We watched Good Morning Vietnam.

We watched Harlem Nights.

We watched The Field of Dreams.

Each movie I watched with my parents was a learning experience.

During Major League, my parents talked about the long and lean years of the Cleveland Indians baseball, especially in the 1970’s, when fans were sparse at the ballpark and the team simply existed and never really competed.

During Harlem Nights, I learned about the Harlem Renaissance movement in the 1920s.

During Good Morning Vietnam, I learned about war.  I learned about how trust in the government waned and how dodging the draft wasn’t the worst idea in the world.  I was disgusted to learn that some veterans were treated poorly upon their return home.  I learned about hippies and Woodstock.

With each movie came a life lesson and/or a history lesson.


It’s so easy for us as parents to just say everything is crap these days.  This is crap.  That is crap.  The music stinks.  Our food is homogenized and not as ethnic as our grandparents used to make it.  No one eats at the dinner table anymore. New cars are not as cool as older classic cars.  Movies stink. Everything stinks.

Depending on your opinion, some of these statements may be in fact true, but simply saying something stinks and not showing interest in the general topic and the history of the topic is lazy and it contributes to the degeneration of the future.

As parents I urge you to find the good and pass it down.

Find the good in music.  Enjoy it and pass it on to your children. Talk about why you like it.  It doesn’t have to be new music, it could be classic stuff too.

Find the good in sports.  Teach through personal stories of dedication.  Teach sportsmanship and the value of teamwork.  Teach courage under pressure.

Find the good in movies.  Don’t just say Paul Blart Mall Cop sucks.  Of course it sucks.

Read about new movies, interesting stories, books that were worth reading before the movie came out.  Share upcoming hopes about new movies with your children.  Introduce them to the classics.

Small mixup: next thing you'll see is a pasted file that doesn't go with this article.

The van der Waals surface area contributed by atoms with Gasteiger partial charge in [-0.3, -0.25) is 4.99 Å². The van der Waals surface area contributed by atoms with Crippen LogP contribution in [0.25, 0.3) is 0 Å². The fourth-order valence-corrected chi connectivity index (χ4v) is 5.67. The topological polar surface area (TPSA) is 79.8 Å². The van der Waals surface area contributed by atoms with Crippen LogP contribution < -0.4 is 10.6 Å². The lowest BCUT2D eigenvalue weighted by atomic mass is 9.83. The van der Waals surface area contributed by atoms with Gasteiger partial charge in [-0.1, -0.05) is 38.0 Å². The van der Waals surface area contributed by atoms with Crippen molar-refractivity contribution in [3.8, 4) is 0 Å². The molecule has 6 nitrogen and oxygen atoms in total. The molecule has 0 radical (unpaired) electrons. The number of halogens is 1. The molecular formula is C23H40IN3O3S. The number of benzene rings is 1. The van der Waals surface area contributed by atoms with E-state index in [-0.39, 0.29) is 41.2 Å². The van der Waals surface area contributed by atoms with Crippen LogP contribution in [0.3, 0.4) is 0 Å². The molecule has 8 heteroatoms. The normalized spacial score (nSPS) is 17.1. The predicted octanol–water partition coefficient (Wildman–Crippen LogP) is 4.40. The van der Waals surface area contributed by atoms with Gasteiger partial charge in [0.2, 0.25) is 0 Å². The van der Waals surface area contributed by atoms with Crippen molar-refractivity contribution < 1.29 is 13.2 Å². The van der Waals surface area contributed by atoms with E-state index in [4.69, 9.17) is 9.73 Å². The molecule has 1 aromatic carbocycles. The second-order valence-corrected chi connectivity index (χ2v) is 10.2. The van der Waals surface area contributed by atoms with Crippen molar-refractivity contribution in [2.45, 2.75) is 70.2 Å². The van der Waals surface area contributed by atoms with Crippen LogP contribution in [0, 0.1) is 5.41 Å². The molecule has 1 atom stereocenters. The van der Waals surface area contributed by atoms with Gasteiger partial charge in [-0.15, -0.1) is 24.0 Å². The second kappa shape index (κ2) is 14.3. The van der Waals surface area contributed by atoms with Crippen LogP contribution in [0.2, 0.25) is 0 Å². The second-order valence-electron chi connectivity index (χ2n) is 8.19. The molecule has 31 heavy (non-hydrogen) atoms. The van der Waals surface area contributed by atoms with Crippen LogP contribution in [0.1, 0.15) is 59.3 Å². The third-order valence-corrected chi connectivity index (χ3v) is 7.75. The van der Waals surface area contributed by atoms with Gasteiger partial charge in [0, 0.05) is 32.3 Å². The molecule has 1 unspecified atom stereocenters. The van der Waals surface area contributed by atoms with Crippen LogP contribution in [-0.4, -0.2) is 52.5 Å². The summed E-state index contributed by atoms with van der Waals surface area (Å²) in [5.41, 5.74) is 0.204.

Show your kids Star Wars.  Explain why Darth Vader went to the dark side.  Talk about why Yoda is so hesitant at first to train Luke and scared he could turn out like his dad.  Talk about where Darth Vader goes when he dies.

Pass down the Ewoks.  I did.  Teddy and Cooper love the Ewoks.

Reliving the Star Wars series with the family together this winter may have been the highlight of our holiday season.

If your kids can learn to dissect and analyze sports, music and movies and find the good in those American forms of entertainment, they are more likely to find the good in and relate to people… including their parents.




4 thoughts on “Pass Down The Ewoks

  1. I look forward to sharing my favorite film, The Princess Bride, with my kids. I also can’t wait until they are old enough that I can read the Harry Potter books to them & watch the films with them. I’d love to see how they respond to it as kids (since I was an adult when the books/films were released) I showed Simon my favorite Disney cartoon, Robin Hood, & was bummed that he didn’t love it. Cars & Planes are way more exciting for him right now than a singing fox.

  2. Those are some of my top ones too! Travel is definitely up there too though. I love that you have memories watching movies with your Dad! We used to go to the drive in movies a lot and sneak in giant bags of popcorn. Best movie experience with my Dad was convincing him to take my best friend and me to see the R Rated Purple Rain. Oops! THAT didn’t go too well, especially when Prince started humping the speaker 😉 Lesson learned.